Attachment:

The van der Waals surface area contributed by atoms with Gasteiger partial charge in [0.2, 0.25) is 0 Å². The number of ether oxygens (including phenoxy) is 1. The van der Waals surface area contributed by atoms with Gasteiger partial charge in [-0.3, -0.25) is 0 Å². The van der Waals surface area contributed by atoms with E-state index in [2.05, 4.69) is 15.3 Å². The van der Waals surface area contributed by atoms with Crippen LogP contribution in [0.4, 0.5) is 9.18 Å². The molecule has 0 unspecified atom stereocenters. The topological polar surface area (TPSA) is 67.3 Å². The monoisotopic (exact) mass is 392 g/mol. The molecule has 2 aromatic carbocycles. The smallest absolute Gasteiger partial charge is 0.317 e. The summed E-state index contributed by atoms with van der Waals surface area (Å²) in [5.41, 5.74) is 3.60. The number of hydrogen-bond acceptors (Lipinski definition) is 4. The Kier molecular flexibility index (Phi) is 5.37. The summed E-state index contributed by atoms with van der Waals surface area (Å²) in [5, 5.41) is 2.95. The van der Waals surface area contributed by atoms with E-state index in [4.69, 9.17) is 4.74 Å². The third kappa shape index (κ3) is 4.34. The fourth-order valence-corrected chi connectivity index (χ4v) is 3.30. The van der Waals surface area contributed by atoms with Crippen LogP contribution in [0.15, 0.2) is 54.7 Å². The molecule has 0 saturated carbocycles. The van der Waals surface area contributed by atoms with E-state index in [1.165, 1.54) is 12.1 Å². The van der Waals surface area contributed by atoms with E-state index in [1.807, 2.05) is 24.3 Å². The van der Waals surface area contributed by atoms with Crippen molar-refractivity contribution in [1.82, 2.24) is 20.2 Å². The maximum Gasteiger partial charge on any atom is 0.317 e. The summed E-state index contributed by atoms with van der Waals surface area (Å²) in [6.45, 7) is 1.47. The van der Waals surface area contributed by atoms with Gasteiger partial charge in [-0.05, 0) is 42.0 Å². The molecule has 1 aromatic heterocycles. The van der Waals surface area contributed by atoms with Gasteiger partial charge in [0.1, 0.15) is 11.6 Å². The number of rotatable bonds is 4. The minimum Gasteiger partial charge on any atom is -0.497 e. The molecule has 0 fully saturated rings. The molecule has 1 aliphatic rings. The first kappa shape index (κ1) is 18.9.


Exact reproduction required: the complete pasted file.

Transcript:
The van der Waals surface area contributed by atoms with Gasteiger partial charge in [0.2, 0.25) is 0 Å². The number of ether oxygens (including phenoxy) is 1. The van der Waals surface area contributed by atoms with Gasteiger partial charge in [-0.3, -0.25) is 0 Å². The van der Waals surface area contributed by atoms with E-state index in [2.05, 4.69) is 15.3 Å². The van der Waals surface area contributed by atoms with Crippen LogP contribution in [0.4, 0.5) is 9.18 Å². The molecule has 0 unspecified atom stereocenters. The topological polar surface area (TPSA) is 67.3 Å². The monoisotopic (exact) mass is 392 g/mol. The molecule has 2 aromatic carbocycles. The smallest absolute Gasteiger partial charge is 0.317 e. The summed E-state index contributed by atoms with van der Waals surface area (Å²) in [5.41, 5.74) is 3.60. The number of hydrogen-bond acceptors (Lipinski definition) is 4. The Kier molecular flexibility index (Phi) is 5.37. The summed E-state index contributed by atoms with van der Waals surface area (Å²) in [5, 5.41) is 2.95. The van der Waals surface area contributed by atoms with E-state index in [4.69, 9.17) is 4.74 Å². The third kappa shape index (κ3) is 4.34. The fourth-order valence-corrected chi connectivity index (χ4v) is 3.30. The van der Waals surface area contributed by atoms with Crippen LogP contribution in [0.15, 0.2) is 54.7 Å². The molecule has 0 saturated carbocycles. The van der Waals surface area contributed by atoms with E-state index in [1.165, 1.54) is 12.1 Å². The van der Waals surface area contributed by atoms with E-state index in [1.807, 2.05) is 24.3 Å². The van der Waals surface area contributed by atoms with Crippen molar-refractivity contribution in [1.82, 2.24) is 20.2 Å². The maximum Gasteiger partial charge on any atom is 0.317 e. The summed E-state index contributed by atoms with van der Waals surface area (Å²) in [6.45, 7) is 1.47. The van der Waals surface area contributed by atoms with Gasteiger partial charge in [-0.05, 0) is 42.0 Å². The molecule has 1 aromatic heterocycles. The van der Waals surface area contributed by atoms with Gasteiger partial charge in [0.1, 0.15) is 11.6 Å². The number of rotatable bonds is 4. The minimum Gasteiger partial charge on any atom is -0.497 e. The molecule has 0 fully saturated rings. The molecule has 1 aliphatic rings. The first kappa shape index (κ1) is 18.9.